Police stormed a prison in the Georgian capital Monday after inmates rioted in an alleged escape attempt, sparking a gun battle that left two guards and seven inmates dead, the Justice Ministry said. At least 10 guards were wounded in two hours of shooting at the Ortochala prison in Tbilisi, home to some 4,000 inmates, and several buildings in the compound were burned, Justice Minister Georgy Kavtaradze said.
Officials were not sure how the inmates got weapons, but believe they were smuggled in. Kavtaradze said the riot was planned by several leaders in the jail as part of a carefully orchestrated escape attempt. TV footage showed riot police armed with shields pouring into the prison. Ministry spokeswoman Tamar Mchedlishvili said seven inmates were killed and 16 wounded.
She said the revolt began around 2:30 a.m. (2130 GMT Sunday) when prisoners broke down the doors of their cells and the bars on their windows. "Then they set sheets and blankets on fire and threw them down on the special forces soldiers," she said. Mchedlishvili said the age and poor condition of the prison made it easier for the prisoners to get out of control quickly.
"For an hour, our officers warned the participants in the revolt that if they did not calm down and return to their cells, then an operation would begin. Unfortunately, these warnings were not listened to," Kavtaradze said. He said authorities acted as they would have "in any civilized country."
"I want to underline that this morning our capital was under a real threat," he said. Elena Tevdoradze, the head of the parliament's human rights committee, said she tried to negotiate with the inmates but "they were decided in their actions." She said one of the causes for the riot may have been six inmates being beaten in the prison hospital.
Hundreds of relatives of inmates gathered outside the prison, saying they had received cell phone calls asking for help and reporting that many had been killed. Georgia has suffered frequent jail breaks, blamed in part on a lack of funding for security. Some 9,000 inmates are serving sentences in the nation's prisons, where authorities face stiff resistance in their campaign to reduce the influence of criminal bosses.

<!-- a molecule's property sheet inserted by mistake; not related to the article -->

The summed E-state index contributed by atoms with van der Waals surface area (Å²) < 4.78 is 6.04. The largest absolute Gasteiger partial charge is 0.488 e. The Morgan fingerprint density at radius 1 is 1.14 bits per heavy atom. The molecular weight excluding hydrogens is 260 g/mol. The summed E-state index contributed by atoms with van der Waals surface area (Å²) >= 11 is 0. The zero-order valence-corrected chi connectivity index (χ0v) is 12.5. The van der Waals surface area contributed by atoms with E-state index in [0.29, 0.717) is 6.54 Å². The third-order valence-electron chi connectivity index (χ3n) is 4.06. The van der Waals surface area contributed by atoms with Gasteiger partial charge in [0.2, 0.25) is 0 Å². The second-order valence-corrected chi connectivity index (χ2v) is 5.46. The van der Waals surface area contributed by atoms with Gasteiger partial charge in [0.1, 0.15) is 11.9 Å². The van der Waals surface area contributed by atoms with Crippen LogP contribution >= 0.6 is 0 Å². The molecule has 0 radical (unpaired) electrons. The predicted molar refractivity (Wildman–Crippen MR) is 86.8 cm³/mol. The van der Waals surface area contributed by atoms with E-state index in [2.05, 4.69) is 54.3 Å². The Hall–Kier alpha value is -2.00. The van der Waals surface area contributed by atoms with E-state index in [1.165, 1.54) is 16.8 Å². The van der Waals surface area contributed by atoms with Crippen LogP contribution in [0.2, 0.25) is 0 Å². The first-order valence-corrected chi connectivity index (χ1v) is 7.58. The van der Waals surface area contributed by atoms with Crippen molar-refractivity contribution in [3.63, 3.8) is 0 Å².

Last year, human rights group Amnesty International said torture and ill-treatment of detainees in police custody continues in Georgia, despite the 2003 Rose Revolution that brought Mikhail Saakashvili's Western-leaning, reformist government to power.
Parliamentary speaker Nino Burdzhanadze said "very serious forces working to bring about destabilization" had sparked the prison revolt and sabotage that cut off Russian electricity supplies early Monday. She did not indicate whether the source was domestic or foreign.
"What happened during the night... these are all links in the chain," Burdzhanadze said. "These aren't accidental incidents." The rupture of the power lines is the second such incident to hit Georgia's energy supplies this year. Two explosions on pipelines running through southern Russia cut natural gas supplies for several days during an unusually severe cold snap and explosions downed high power lines in a western part of the country. Georgian officials accused Russia of sabotage, reports the AP.
Russian President Vladimir Putin got the West worried again by signing Decree No. 915. The news did not produce any public effect in Russia